A 90-year-old woman, rapidly losing her memory and knowing that sooner or later her life will be over, returns to the Manitoba farmhouse she grew up in to try and make peace with her dysfunctional family.
A young boy working in Nova Scotia's treacherous coal mines in the beginning of the 20th century, finds a friend in a pony, one of the ponies used to haul coal up from the tunnels to be used at the railway and steel mill.
A massage therapist is unable to do her job when stricken with a mysterious and sudden aversion to bodily contact. Meanwhile, her uptight brother's floundering dental practice receives new life when clients seek out his healing touch.
This Canadian series focuses on the McLean/Hall family in Nova Scotia in the early 1900's and their involvement in the coal industry. Young Willie enters the mines after the death of his ... See full summary »
Wilby is the name of a small island in the Canadian Maritimes and the name of the main town located on the island. According to residents, there are two types of people who live on Wilby: islanders (people who were born on Wilby) and non-islanders. Among the townsfolk of Wilby are: single mom and recently returned islander Sandra Anderson, who was known as the girl in town with the reputation, something that has not changed in her adult years; Sandra's teen-aged daughter, Emily, who doesn't want to end up like her mother but can only think about making out with her new boyfriend; Buddy French, the local police officer who is having unspoken marital problems with his non-islander wife, Carol, the town realtor whose controlling behavior is pushing her and others around her on the verge of a nervous breakdown; the Mayor, Brent Fisher, who is secretly planning for his life post politics; dyslexic Duck McDonald, the town handyman; and recently separated non-islander Dan Jarvis who, because...Written by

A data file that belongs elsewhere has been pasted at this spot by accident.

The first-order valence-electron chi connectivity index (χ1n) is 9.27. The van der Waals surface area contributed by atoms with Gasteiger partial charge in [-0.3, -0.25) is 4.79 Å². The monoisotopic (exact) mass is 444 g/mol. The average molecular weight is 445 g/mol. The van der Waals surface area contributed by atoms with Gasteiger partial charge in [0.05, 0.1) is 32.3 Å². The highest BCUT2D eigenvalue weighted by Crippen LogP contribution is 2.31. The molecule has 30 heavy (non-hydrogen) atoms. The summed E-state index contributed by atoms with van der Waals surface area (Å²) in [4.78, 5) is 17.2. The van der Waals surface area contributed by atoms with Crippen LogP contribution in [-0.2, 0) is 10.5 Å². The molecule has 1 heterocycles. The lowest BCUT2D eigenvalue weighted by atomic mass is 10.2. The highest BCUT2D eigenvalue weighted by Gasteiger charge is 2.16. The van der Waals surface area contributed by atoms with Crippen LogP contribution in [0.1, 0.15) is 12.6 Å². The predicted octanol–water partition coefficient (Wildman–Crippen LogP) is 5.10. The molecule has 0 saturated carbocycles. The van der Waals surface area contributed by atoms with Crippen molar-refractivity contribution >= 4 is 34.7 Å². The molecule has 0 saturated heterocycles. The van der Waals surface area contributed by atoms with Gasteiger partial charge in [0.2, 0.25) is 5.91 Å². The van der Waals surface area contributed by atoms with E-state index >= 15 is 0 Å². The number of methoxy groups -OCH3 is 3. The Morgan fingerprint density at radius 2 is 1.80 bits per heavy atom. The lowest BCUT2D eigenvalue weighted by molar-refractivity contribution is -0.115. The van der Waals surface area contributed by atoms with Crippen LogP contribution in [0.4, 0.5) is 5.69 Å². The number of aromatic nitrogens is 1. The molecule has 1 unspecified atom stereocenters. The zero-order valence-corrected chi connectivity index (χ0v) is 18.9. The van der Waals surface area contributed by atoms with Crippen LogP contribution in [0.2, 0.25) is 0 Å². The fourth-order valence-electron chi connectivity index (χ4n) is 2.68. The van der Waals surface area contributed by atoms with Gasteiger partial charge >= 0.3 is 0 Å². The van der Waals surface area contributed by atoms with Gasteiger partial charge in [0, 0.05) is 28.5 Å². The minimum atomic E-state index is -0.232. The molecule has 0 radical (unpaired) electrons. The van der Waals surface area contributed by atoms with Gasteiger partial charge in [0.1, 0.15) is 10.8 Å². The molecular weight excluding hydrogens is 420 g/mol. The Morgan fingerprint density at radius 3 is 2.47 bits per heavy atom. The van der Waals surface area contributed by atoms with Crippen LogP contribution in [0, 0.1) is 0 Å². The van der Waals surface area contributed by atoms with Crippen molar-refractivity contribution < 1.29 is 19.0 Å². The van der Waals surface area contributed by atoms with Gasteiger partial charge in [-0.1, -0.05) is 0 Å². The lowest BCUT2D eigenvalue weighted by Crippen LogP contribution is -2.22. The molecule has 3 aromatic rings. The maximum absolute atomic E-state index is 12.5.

Wilby Wonderful is a generous-hearted dark comedy drama with down-to-earth characters in realistic, hum-drum, inescapable life situations. The pace of the film lets us see into the emotional lives and conflicts the characters must deal with; there's a lot of quirky humor, and lovely shots of people's faces slowly changing as their feelings catch up with their minds.
All the actors do a great job. Ellen Page is solid and appealing; Sandra Oh is heart-breaking, contained and gorgeous.
If you like off-beat stories and solid, ensemble acting you will enjoy WW - it's a lovely way to spend a while.
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